As the world's fifth largest producer of wine, after France, Italy, Spain and the United States, Argentina has plenty to offer the international wine market in regards to both quantity and quality. Despite this being the case for several decades now, it has only been since the end of the twentieth century that the Argentinian wine industry has really begun to up their game when it comes to the methods and techniques required to produce world class wines, which are both representative of their country and region of origin, and which stand alone as complex, interesting and delicious wines to drink. As Argentina became a serious contender in the international wine market, wineries previously concerned primarily with high volumes began to change their priorities, and formerly struggling small bodegas and independent wineries began to find success. Nowadays, well crafted wines from smaller vineyards in Argentina are being lauded as some of the finest in the world, and the country is starting to reap the benefits of its heritage, which include some very old vines, and up to four centuries of experience in wine production.

Undoubtedly the most important viticultural region of the country of Argentina is Cuyo, the arid and red-soiled area within central-west Argentina which produces over eighty percent of the nation's wine each year. Cuyo represents the finest aspects of Argentinian wine making, with wineries in the region celebrating their traditions which stretch back to the sacramental wines first introduced to the country by Spanish settlers hundreds of years ago. As with much of Argentina, Cuyo is most famous for the production of Malbec wines, with Malbec grapes thriving prodigiously in the hot climate of the region, reaching full ripeness in ways they rarely could in their native France, and producing wines of exceptional flavor and quality. The Desaguadero River is the key water source in this otherwise dry and dusty region, and successful irrigation projects have helped bring water to even the driest vineyards within Cuyo.

When it comes to Argentinian wines, one region stands head and shoulders above the rest. The high altitude wine region of Mendoza has been producing high quality wines for some time now, and has established itself as one of the premier homes of New World viticulture, thanks to its combination of bold, Latin American approaches to winemaking coupled with a European flair for excellence and finesse.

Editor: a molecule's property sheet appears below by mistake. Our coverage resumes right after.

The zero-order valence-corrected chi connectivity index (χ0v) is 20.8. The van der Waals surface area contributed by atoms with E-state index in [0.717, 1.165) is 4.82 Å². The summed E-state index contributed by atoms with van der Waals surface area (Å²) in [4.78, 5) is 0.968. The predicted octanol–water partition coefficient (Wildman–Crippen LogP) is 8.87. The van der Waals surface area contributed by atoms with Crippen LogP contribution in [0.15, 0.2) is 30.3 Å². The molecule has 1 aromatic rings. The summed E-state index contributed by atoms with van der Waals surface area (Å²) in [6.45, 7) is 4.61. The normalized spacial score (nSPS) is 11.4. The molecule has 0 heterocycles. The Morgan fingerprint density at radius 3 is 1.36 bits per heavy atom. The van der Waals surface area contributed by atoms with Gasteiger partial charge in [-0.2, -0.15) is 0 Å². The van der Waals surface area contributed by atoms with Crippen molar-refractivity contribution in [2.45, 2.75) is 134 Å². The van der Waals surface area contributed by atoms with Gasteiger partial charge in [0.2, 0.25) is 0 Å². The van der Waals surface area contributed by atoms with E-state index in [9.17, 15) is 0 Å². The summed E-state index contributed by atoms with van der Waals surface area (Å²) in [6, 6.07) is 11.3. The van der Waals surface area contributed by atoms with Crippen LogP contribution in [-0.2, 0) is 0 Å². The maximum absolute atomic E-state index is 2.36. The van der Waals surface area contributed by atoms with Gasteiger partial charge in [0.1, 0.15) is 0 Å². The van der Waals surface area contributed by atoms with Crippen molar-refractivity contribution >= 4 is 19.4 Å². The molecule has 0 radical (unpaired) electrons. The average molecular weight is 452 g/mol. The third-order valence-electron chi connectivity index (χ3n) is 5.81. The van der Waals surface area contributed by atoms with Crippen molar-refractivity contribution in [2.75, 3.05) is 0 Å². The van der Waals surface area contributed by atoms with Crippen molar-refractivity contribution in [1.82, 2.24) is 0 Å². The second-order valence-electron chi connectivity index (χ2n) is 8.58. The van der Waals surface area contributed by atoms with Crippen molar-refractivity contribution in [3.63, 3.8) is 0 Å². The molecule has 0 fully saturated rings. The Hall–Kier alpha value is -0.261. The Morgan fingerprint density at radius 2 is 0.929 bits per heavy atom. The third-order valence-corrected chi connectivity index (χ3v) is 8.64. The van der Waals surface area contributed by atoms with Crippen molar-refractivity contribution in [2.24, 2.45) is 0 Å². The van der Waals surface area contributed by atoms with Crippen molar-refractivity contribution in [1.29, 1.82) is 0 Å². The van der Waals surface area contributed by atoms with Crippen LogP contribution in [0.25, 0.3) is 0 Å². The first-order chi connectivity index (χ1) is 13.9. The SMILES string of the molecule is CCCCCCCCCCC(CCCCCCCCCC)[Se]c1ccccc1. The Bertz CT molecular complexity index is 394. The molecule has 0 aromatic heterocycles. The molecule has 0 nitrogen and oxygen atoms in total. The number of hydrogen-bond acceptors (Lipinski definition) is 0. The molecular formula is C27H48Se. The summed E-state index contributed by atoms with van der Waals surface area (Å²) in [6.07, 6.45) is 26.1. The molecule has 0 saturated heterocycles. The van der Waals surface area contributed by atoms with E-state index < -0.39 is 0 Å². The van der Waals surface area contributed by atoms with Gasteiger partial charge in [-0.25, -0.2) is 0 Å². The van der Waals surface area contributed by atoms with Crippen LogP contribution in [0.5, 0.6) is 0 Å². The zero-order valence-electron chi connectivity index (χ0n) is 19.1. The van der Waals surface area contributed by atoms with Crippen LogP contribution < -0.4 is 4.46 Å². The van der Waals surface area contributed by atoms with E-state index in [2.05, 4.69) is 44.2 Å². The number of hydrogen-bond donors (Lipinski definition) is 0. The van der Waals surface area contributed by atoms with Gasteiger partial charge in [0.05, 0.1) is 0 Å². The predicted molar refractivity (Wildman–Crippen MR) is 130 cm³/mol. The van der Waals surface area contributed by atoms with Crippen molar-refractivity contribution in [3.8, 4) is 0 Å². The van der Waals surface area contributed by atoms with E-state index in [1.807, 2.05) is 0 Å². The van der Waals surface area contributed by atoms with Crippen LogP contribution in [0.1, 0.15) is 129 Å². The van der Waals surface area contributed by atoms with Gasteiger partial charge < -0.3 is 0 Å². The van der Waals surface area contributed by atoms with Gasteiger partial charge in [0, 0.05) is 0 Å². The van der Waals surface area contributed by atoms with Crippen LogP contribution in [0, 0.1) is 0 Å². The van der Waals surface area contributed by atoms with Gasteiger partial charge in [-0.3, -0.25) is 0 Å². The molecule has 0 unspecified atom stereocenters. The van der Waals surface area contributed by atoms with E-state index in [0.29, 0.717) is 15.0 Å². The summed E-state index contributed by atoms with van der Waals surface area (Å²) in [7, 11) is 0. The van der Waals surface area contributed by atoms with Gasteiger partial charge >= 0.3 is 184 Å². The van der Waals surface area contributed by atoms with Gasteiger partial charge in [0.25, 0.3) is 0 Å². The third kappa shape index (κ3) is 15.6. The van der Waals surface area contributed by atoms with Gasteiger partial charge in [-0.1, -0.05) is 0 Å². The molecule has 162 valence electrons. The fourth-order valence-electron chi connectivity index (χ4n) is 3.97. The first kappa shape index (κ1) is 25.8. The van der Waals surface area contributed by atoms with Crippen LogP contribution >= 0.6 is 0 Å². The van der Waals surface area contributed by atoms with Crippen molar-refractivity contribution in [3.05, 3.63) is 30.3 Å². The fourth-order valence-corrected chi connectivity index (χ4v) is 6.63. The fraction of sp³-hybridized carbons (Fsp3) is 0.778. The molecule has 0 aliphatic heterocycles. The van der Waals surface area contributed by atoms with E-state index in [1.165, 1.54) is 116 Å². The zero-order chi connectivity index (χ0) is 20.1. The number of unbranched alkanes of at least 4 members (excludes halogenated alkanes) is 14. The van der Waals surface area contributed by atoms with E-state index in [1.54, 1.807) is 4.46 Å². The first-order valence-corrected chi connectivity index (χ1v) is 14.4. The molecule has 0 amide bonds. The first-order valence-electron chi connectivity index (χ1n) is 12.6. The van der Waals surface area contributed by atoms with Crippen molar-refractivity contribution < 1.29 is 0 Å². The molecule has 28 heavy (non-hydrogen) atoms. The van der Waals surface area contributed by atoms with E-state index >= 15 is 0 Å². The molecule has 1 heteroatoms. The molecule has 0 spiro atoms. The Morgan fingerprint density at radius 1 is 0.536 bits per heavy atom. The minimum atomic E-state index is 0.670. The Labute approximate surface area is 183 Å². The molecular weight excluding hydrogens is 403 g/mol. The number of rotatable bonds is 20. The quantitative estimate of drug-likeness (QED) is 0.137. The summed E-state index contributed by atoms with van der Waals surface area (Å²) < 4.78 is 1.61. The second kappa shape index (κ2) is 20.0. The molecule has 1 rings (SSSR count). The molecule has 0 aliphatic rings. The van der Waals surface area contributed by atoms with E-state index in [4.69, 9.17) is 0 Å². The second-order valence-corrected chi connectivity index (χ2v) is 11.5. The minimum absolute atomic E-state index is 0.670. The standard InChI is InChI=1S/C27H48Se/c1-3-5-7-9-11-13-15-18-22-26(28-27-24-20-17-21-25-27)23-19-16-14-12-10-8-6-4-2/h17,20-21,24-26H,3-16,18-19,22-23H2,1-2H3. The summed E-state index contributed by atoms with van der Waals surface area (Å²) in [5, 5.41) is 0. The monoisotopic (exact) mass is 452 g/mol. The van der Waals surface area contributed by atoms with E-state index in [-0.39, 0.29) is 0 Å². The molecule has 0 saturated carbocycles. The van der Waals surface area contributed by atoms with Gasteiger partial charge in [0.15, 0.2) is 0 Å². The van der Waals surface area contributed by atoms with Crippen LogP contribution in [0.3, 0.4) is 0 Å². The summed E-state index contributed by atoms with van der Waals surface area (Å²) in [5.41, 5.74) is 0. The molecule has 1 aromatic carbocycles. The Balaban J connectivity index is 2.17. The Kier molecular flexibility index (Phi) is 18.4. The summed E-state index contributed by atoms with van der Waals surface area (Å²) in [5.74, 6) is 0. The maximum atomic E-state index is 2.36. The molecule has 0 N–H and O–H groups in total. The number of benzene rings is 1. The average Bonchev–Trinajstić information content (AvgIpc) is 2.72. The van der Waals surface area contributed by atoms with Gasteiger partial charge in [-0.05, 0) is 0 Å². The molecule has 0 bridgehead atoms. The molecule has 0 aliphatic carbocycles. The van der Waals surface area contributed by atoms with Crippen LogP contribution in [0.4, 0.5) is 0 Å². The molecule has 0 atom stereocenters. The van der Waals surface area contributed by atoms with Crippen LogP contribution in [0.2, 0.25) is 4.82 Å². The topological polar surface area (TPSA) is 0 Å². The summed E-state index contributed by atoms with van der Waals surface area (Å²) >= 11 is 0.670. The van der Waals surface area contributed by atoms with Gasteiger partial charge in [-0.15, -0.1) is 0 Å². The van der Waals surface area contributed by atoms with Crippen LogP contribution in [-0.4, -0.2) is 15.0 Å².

Today, the Mendoza accounts for almost two-thirds of the Argentinian wine output, making it a dominating force in the country’s industry, and wines from Mendoza are exported all over the world. Its success comes from several factors - not least for the fact that it is one of the oldest and most well established New World wine regions, having been planted in the mid 19th century and allowed to develop from heritage vines of the finest European specimens. The altitude is certainly a key factor when it comes to Mendoza. The average elevation of vineyards in this region is 1000 metres above sea level, a factor which creates almost unparalleled consistency in climatic conditions, allowing the vintners to regulate their growing and harvesting for optimum effect.

Mendoza is primarily a Malbec producer, although Cabernet Sauvignon, Tempranillo and Chardonnay varietal grapes are also grown here to great effect. The Malbec grapes of Argentina tend to have a higher level of expression and flavor than those in its native France, because Mendoza Malbec grows in smaller bunches, with smaller, more intensely charactered berries.